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Cable news really wants Oprah to run for president

Ken Tucker
Critic-at-Large, Yahoo Entertainment
Oprah Winfrey at the Golden Globes. (Photo: NBC)

Heads-up to Oprah Winfrey: If there’s any chance you’re actually thinking about running for president in 2020, do yourself a favor and check out how cable news — and in particular Fox News and MSNBC, at opposite ends of the spectrum — covered that possibility in the wake of your stirring speech at the Golden Globes on Sunday evening. On Monday morning and throughout the day, the usual post-awards-show chatter — who won, how did host Seth Meyers do — was completely overshadowed by Winfrey. Her words in accepting the Cecil B. DeMille Award, in which she connected autobiographical details to the current efforts of the Times Up and #MeToo movements, was treated as a first draft of a campaign launch speech. Or as Stephen Colbert said Monday night, “Someone give that woman an award for winning an award!”

On MSNBC, Morning Joe hosts Joe Scarborough and Mika Brzezinski pulled long faces and averred in grave tones that Winfrey was every bit as qualified as Donald Trump to be president, and the world wasn’t just ready for a female president — it’s overdue, they thought. As the day proceeded, every cable news show made sure to include a segment about the possibility. Katy Tur on her afternoon MSNBC show announced, “Oprah for president in 2020: Yes, it’s a thing.” Not so fast, countered Fox News. On Monday evening you could find Tucker Carlson commence his Winfrey segment by referring to her sneeringly as “Harvey Weinstein’s good buddy Oprah,” putting onscreen an old picture of Winfrey kissing Weinstein. Guilt by association, you know. Carlson was smart enough to make sure to say how “brilliant” and “talented” Winfrey is, providing cover for criticism. And then he let his guest Mark Steyn do the real dirty work, recasting Winfrey’s speech as something almost diabolical: “She was crafty and cunning, the way she tied her personal story to this #MeToo business.” Steyn is never shy about implying racial animus in his interpretations, as when he added here that the notion Oprah “heals us and brings us all together — I’m not sure that talking about Rosa Parks and Sidney Poitier does do that.”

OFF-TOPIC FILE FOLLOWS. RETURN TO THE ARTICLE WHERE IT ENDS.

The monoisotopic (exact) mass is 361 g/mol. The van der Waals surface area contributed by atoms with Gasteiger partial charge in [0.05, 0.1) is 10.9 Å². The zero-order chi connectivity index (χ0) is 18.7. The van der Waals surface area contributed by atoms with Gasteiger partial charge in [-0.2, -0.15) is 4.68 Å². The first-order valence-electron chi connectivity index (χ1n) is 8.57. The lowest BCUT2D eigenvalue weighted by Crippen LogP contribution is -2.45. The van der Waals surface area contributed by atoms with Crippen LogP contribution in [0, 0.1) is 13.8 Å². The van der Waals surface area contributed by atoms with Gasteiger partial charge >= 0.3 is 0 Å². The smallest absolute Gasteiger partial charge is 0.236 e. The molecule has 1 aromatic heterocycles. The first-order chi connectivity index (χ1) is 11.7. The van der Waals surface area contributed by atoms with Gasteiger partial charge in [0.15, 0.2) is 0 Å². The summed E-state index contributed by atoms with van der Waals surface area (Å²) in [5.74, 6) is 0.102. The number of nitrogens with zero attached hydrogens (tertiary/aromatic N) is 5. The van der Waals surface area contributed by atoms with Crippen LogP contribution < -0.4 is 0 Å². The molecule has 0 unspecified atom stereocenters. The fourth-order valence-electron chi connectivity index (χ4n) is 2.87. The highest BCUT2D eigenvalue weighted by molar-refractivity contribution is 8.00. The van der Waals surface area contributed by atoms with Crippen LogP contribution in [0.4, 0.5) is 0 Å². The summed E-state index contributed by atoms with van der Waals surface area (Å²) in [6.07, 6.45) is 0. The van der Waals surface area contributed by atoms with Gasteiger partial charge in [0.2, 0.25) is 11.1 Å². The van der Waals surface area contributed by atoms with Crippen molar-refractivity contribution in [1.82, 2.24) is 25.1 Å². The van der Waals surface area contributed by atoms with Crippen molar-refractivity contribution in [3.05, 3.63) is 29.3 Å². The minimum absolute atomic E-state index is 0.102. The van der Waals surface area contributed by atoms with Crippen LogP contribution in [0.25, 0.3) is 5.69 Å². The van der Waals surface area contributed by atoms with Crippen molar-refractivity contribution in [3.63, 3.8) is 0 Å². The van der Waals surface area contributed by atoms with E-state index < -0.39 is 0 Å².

Sean Hannity, never one for subtlety, led off his Fox broadcast with the headlines “Oprah Obsession” and “Media and Hollywood Fawning Over Oprah.” “They will blindly follow and worship” Winfrey, Hannity asserted, adding that “these are the same people that never vetted Obama!” Wait, what? Oh, right: Hannity proceeded to tick off all the right-wing talking points about Obama’s “radical” past (community organizer! Pals with Bill Ayers!). Silly me, I’d almost forgotten this paranoia — it seems like ages ago.

Of course, Fox hosts really want Oprah to run because (a) they think she’d lose, bigtime, and (b) they’d have such a great time ridiculing her during the campaign. MSNBC hosts want Oprah to run because (a) they think, what the hell, if Trump won, maybe another billionaire celebrity can win, and (b) they’d have such a great time extolling her virtues.

By Tuesday morning, Megyn Kelly was trying to have it both ways. She opened her show with a segment on Oprah 2020 by saying, “A source in the know says she does not intend to run,” then adding that Oprah’s boyfriend, Stedman Graham, thinks “it’s up to the people.” Kelly asked her studio audience, “Do you guys want her to run?” She listened to the claps. “About half and half,” she judged, noting, “Now I know who the Republicans are in my audience.” Whoops! Your instincts are exposed, Megyn: By that measure, you also know who the Democrats are in your audience, don’t you?

Sigh. The whole thing makes me wish we still lived in a time when people with real accomplishments were the prominent ones in our government. I’d give a lot to be writing about Shirley Chisholm’s run for the presidency rather than Donald Trump or Oprah Winfrey.

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